The Big 12 Freshman of the Year, and a First-Team All-Conference member, Josh Jackson had a highly productive season on one of the top teams in college basketball. Kansas went 31-5 and won the Big 12 in dominant fashion, but bowed out of the NCAA Tournament Elite Eight to Oregon.
Jackson's physical profile is a mixed bag. He has very good size for the wing at 6'8, and is a quick-twitch and highly explosive athlete who plays above the rim with ease and covers ground seamlessly defensively. With that said, his small hands, 6'10 wingspan and narrow 207 pound frame may limit his effectiveness playing the small-ball power forward role he was so successful filling in college, and the fact that he's an older freshman at 20 years old makes you wonder how much more strength his frame will carry down the line.
Nevertheless, it is Jackson's defense and overall competitiveness that is one of his most attractive traits. He's a fiery guy who has been a two-way player his entire career, and showed the ability to guard anywhere from 1-4 in college. Jackson takes great pride in his ability to shut down opponents, and does an outstanding job of sitting down in a stance, sliding his feet and locking up players on the perimeter with his lateral quickness, often drawing charges. He's a physical player who throws his body around and isn't afraid to mix things up despite his lanky frame. Even if he isn't the longest player around, he gets in the passing lanes frequently with his quickness and anticipation skills, and also rebounds and blocks shots prolifically with outstanding timing. He'll need to get stronger to handle the bigger and more experienced players he'll encounter at times in the NBA, and is a little spastic at times gambling and getting lost off the ball, but his combination of intensity, athleticism and instincts leaves a great deal of room for optimism in his upside on this end of the floor.
Offensively, Jackson found quite a bit of success at the college level, scoring 21 points per-40 minutes on solid shooting percentages (55% 2P%, 38% 3P%). He's not the most skilled player around, but finds ways to be productive within the team concept by getting out in transition, making spot-up jumpers, cutting off the ball, and mixing in timely offensive rebounds and post-ups. Jackson is a versatile offensive player who shows the ability to be effective operating both on and off the ball, as well as contribute as a scorer or facilitator. He has a strong first step attacking closeouts in the half-court, or getting downhill in the open floor, using long strides, polished footwork and slithery body control, regularly going coast to coast pushing the ball himself off of defensive rebounds. He also shows a nice feel for cutting into open spaces and making himself available for lobs, and has excellent instincts crashing the offensive glass, exploding off two feet and throwing his body around impressively.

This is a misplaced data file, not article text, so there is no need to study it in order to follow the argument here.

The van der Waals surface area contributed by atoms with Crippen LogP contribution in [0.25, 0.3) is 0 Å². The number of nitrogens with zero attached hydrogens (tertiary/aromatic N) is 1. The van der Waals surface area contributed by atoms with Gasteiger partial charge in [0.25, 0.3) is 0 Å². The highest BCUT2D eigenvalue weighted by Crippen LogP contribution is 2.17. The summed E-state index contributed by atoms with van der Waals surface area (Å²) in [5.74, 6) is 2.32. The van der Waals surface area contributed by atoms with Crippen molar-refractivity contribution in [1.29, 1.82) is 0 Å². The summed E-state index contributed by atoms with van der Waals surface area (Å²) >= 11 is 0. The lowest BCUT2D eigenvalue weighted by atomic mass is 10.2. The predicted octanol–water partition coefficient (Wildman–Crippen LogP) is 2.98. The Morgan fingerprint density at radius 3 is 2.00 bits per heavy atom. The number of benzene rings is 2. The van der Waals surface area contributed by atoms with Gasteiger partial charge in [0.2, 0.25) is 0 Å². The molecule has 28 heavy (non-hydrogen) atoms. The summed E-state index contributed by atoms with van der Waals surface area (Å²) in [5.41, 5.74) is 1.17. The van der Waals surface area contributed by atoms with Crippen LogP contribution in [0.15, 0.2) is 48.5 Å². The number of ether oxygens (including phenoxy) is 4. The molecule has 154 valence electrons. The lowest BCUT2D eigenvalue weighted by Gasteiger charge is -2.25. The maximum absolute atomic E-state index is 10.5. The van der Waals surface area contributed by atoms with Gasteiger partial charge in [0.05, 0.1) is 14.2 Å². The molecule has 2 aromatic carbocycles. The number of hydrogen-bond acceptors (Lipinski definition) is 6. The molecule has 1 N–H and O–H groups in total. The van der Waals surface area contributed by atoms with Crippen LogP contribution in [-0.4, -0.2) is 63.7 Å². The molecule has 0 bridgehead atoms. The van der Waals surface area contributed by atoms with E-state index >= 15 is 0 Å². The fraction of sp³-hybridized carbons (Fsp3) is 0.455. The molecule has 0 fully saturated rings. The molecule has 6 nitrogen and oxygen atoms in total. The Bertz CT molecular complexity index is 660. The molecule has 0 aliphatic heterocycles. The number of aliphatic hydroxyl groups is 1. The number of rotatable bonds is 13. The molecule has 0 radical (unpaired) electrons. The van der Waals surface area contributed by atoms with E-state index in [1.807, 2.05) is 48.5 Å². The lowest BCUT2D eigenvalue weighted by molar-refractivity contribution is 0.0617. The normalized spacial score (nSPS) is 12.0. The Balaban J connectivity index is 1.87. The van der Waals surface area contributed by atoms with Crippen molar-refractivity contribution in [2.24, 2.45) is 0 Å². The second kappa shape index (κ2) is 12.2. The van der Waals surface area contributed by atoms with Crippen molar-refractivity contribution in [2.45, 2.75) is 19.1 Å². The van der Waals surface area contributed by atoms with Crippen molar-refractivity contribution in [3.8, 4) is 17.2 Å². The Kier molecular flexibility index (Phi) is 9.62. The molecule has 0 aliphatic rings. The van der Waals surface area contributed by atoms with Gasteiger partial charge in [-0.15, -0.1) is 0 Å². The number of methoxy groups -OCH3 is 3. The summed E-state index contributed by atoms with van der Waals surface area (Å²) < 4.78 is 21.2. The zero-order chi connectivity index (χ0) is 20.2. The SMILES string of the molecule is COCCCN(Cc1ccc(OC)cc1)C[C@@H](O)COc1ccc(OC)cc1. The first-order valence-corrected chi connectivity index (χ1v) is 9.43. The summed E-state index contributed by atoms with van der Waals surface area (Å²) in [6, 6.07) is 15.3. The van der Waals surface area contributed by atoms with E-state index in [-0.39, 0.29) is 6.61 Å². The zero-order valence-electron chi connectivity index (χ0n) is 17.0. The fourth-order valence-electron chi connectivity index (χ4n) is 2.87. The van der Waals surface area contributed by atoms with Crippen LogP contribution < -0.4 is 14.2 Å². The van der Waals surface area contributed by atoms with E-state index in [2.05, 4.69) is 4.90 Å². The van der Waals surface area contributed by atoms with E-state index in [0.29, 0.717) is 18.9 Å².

Jackson is a streaky shooter, but really found his rhythm as the season moved on. He started the season making just 9 of his first 38 attempts in the first ten weeks, but finished on a blistering note, knocking down 25 of his last 52 tries in the final two months. Overall, Jackson made a solid 39% of his catch and shoot jumpers, rising up with good balance, despite his very funky shooting mechanics that may need to be overhauled over time.
He doesn't shoot the ball the same way attempt-to-attempt, bringing the ball up from his hip, with his elbow flailing out and releasing it from the outside of his hand without much of a wrist snap, sometimes shooting it on the way down. Jackson made just 57% of his free throw attempts this season, and is a career 56% from the line on over 230 attempts in our database, which when combined with his mechanics, leaves a lot of question marks about just how good of a shooter he can become long term.